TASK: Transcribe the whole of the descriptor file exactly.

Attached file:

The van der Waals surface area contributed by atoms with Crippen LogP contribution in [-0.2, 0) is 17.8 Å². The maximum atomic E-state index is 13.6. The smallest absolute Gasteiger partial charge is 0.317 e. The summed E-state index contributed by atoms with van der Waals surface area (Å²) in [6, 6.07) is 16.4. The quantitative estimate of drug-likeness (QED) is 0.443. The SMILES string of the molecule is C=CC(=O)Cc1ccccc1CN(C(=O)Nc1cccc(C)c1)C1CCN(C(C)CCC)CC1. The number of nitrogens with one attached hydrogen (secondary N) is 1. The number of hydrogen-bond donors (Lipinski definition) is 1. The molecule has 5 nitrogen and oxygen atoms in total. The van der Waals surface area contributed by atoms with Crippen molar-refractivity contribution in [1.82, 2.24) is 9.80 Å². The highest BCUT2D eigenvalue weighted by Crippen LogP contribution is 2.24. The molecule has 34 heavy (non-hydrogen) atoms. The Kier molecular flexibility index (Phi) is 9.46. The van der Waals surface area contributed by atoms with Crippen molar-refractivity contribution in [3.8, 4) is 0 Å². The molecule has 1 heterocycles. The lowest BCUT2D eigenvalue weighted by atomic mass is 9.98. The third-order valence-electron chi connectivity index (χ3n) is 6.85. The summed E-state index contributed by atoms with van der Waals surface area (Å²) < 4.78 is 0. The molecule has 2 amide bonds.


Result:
The van der Waals surface area contributed by atoms with Crippen LogP contribution in [-0.2, 0) is 17.8 Å². The maximum atomic E-state index is 13.6. The smallest absolute Gasteiger partial charge is 0.317 e. The summed E-state index contributed by atoms with van der Waals surface area (Å²) in [6, 6.07) is 16.4. The quantitative estimate of drug-likeness (QED) is 0.443. The SMILES string of the molecule is C=CC(=O)Cc1ccccc1CN(C(=O)Nc1cccc(C)c1)C1CCN(C(C)CCC)CC1. The number of nitrogens with one attached hydrogen (secondary N) is 1. The number of hydrogen-bond donors (Lipinski definition) is 1. The molecule has 5 nitrogen and oxygen atoms in total. The van der Waals surface area contributed by atoms with Crippen molar-refractivity contribution in [1.82, 2.24) is 9.80 Å². The highest BCUT2D eigenvalue weighted by Crippen LogP contribution is 2.24. The molecule has 34 heavy (non-hydrogen) atoms. The Kier molecular flexibility index (Phi) is 9.46. The van der Waals surface area contributed by atoms with Crippen molar-refractivity contribution in [3.8, 4) is 0 Å². The molecule has 1 heterocycles. The lowest BCUT2D eigenvalue weighted by atomic mass is 9.98. The third-order valence-electron chi connectivity index (χ3n) is 6.85. The summed E-state index contributed by atoms with van der Waals surface area (Å²) < 4.78 is 0. The molecule has 2 amide bonds.